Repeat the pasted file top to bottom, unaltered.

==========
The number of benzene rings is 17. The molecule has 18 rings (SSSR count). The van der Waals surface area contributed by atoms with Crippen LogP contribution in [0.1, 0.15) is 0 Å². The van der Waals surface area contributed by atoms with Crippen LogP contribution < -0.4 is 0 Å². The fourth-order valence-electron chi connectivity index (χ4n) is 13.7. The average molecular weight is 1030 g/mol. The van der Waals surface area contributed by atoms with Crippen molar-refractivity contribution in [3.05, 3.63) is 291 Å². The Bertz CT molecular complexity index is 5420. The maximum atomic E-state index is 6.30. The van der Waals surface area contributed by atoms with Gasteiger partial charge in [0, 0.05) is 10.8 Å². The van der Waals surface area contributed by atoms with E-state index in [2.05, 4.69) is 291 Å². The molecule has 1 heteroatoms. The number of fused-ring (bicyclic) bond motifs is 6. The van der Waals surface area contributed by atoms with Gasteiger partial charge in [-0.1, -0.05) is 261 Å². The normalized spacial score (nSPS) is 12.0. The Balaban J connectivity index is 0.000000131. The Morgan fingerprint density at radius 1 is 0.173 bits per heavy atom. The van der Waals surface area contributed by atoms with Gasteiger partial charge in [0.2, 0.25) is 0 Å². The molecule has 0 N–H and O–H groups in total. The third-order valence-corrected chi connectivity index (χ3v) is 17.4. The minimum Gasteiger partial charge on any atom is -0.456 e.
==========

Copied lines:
The number of benzene rings is 17. The molecule has 18 rings (SSSR count). The van der Waals surface area contributed by atoms with Crippen LogP contribution in [0.1, 0.15) is 0 Å². The van der Waals surface area contributed by atoms with Crippen LogP contribution < -0.4 is 0 Å². The fourth-order valence-electron chi connectivity index (χ4n) is 13.7. The average molecular weight is 1030 g/mol. The van der Waals surface area contributed by atoms with Crippen molar-refractivity contribution in [3.05, 3.63) is 291 Å². The Bertz CT molecular complexity index is 5420. The maximum atomic E-state index is 6.30. The van der Waals surface area contributed by atoms with Gasteiger partial charge in [0, 0.05) is 10.8 Å². The van der Waals surface area contributed by atoms with E-state index in [2.05, 4.69) is 291 Å². The molecule has 1 heteroatoms. The number of fused-ring (bicyclic) bond motifs is 6. The van der Waals surface area contributed by atoms with Gasteiger partial charge in [-0.1, -0.05) is 261 Å². The normalized spacial score (nSPS) is 12.0. The Balaban J connectivity index is 0.000000131. The Morgan fingerprint density at radius 1 is 0.173 bits per heavy atom. The van der Waals surface area contributed by atoms with Gasteiger partial charge in [0.2, 0.25) is 0 Å². The molecule has 0 N–H and O–H groups in total. The third-order valence-corrected chi connectivity index (χ3v) is 17.4. The minimum Gasteiger partial charge on any atom is -0.456 e.